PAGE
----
The Doge Palace sits beside the Basilica and was home to the ruler of Venice, known as the doge (pronounced dohzh).  The Doge’s Palace was one of the most influential places in Europe for hundreds of years.  The Palace tour takes you through the private home of the Doge, executive, legislative and judicial rooms, and you finish the tour by walking across the Bridge of Sighs to the prison.  There’s great art throughout the Palace including works by Veronese and Tintoretto.


The Corrier Museum sits at the far end of the square and has a nice collection of Venetian art (with works by Titian, Canova) and offers glimpses of Venice’s history including armor, weapons and doge memorabilia.


The Campanile (bell tower) can’t be missed and offers elevator rides to the top, with memorable panoramic views of Venice from 300 feet high. There are a number of photos taken from the top of the Campanile below.



(Peggy Guggenheim Museum, Venice) 


3) Churches and Museums.  As with much of Italy, some of the best art you’ll see will be in churches where it’s displayed as the artist originally intended it to be viewed.  If you have time visit the Guggenheim Museum, Accademia, Frari and Salut churches.



(Gondolas, Grand Canal, Venice) 


4)  Shopping.  Glass and lace, and beautiful Carnevale masks are traditional gifts from Venice.  You’ll find lots of shops with fine fashion and crafts available through the city.  As you might expect, the best prices are found in less frequented areas of the city.


5) Wander and try to get lost.  Venice is a small island and as such you really can’t stray very far.  The charm of Venice is the city itself and it’s kind of fun to wander canals and alleys and see some uncommon sights (eg. clothes on lines hanging out to dry over a canal).



(San Giorgio Maggiore church at dusk)


Even if you only learn a few words of Italian, try to use them with a waiter or a clerk in a shop.  They will almost certainly speak English but your efforts will be greatly appreciated and will endear you to them.


Enjoy Venice!



 For an extended high resolution slide show of Venice, please go to this link.  The slide show is at the bottom of the post.  Click on the right sided icon of the slideshow's toolbar for full screen enlargements.




Images (30)
  • Venice -- Grand Canal, close to Train station: The green domed church is San Simeone Piccolo.
  • Venice -- Grand Canal, close to Train station
  • Venice -- Canal bridges
  • Venice -- Vaparetto stop: The cheapest way to get around Venice is on the water bus, or vaparetto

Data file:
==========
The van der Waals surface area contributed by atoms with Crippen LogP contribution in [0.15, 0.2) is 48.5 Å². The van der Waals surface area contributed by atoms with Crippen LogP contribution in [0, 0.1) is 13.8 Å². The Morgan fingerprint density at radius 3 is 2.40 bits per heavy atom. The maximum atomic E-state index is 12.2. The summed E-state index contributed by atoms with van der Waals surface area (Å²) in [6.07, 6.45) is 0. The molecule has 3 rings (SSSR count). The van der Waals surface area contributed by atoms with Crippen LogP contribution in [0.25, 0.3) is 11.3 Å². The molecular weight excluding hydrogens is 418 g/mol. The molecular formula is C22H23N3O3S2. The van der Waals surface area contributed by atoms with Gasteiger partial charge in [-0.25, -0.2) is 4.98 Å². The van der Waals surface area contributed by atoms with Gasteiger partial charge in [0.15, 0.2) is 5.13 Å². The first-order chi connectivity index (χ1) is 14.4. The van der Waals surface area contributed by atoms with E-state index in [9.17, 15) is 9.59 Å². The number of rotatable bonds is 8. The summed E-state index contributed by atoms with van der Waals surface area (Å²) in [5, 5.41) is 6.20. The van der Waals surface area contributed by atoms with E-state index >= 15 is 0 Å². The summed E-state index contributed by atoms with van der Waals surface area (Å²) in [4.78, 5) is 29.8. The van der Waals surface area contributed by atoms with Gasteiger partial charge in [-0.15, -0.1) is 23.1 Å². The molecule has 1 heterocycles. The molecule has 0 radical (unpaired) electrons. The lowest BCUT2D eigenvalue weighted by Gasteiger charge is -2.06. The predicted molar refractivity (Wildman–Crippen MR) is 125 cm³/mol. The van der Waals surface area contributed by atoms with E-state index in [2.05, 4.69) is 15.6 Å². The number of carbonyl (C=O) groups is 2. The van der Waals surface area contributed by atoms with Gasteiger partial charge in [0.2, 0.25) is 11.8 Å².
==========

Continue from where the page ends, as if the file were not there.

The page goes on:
• Venice -- Grand Canal at dusk
  • Venice -- Grand Canal at dusk
  • Venice -- crossing the Grand Canal by Traghetto: The traghetto allow people to cross the Grand Canal at a few locations (where no bridges exist). It is an inexpensive form of transit & a cheap "gondola ride". Locals usually stand; tourists seem to like to sit
  • Venice -- Rialto Bridge
  • Venice -- Peggy Guggenheim Museum: Peggy Guggenheim lived in this home. When she passed away, her collection of fine 20th century art was donated to the city of Venice and now is displayed here
  • Venice -- Old Custom's House: The old Custom's House is now a museum of modern art (Punta della Dogna)
  • Venice -- St. Mark's square: Viewed from the Grand Canal, the Campanile and Doge Palace dominate the Canal frontage.
  • Venice -- St. Mark's Square, facing Grand Canal: The Doge Palace is on the left; the Campanile on the right. This smaller square, off the main Piazza, is known as the Piazzetta.
  • Venice -- St. Mark's Square: Viewed from the far end of the square, looking towards the Campanile and St. Mark's Cathedral
  • Venice -- St. Mark's Square: Filled with cafes, tourists and pigeons. One of the icons of European travel
  • Venice -- Orchestra, St. Mark's Square
  • Venice -- St. Mark's cathedral: One of the most unique churches I've ever visited
  • Venice -- St. Mark's cathedral: Colorful mosaics on the front are one of the main features of the church
  • Venice -- St. Mark's cathedral: The winged lion, symbol of Venice, sits atop the cathedral.
  • Venice -- St. Mark's cathedra: The elegant bronze horses were bootie. These are copies but the originals are in a museum inside of the church. They are thought to be over 2000 years old.
  • Venice -- Mosaics at entry, St. Mark's Cathedral: An closer view of an ancient and beautifully detailed work of art.
  • Venice -- Doge Palace: Home to the ruler of Venice, the Doge. It was also the official seat of all actions of government
  • Venice -- Doge Palace entrance details: A detail of the entryway, the leader kneeling before the winged lion, symbol of Venice
  • Venice -- Doge Palace, Stairway of the Giants
  • Venice --San Giorgio Maggiore at dusk: One of the classic sights of Venice. This church sits on a island directly across from St Mark's Square and is easily reached by vaporetto
  • Venice -- gondolas: Each gondala is hand craft and exhibits fine workmanship
  • Venice -- View from the Campanile: St. Mark's Square
  • Venice -- View from the Campanile
  • Venice -- View from the Campanile: St. Mark's Basilica (L) and Doge Palace (R) sit on the Grand Canal
  • Venice -- View from the Campanile: Entry into St. Mark's Square from the Grand Canal
  • Venice -- View from the Campanile: The Grand Canal in the foreground, the Old Customs House (L) and Salut Church (R)

Twitter: @DrFumblefinger

"We do not take a trip, a trip takes us".  John Steinbeck, from Travels with Charlie

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Comments (2)

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Great pictures...makes me want to go back!


Interesting to note: the Mayor of Venice has been very active lately in trying to get the large cruise ships re-routed to keep them out of the fragile space between San Marco and Guidecca...and last month hundreds of people swam out to try to block the ships!

Thanks for your comments, PHeymont.


The cruise ships are BIG business in Venice, and certainly allow a lot of people to enjoy the destination if only for a day.


But there are easily places the ships could park that wouldn't hurt the delicate lagoon, then shuttle people into the city.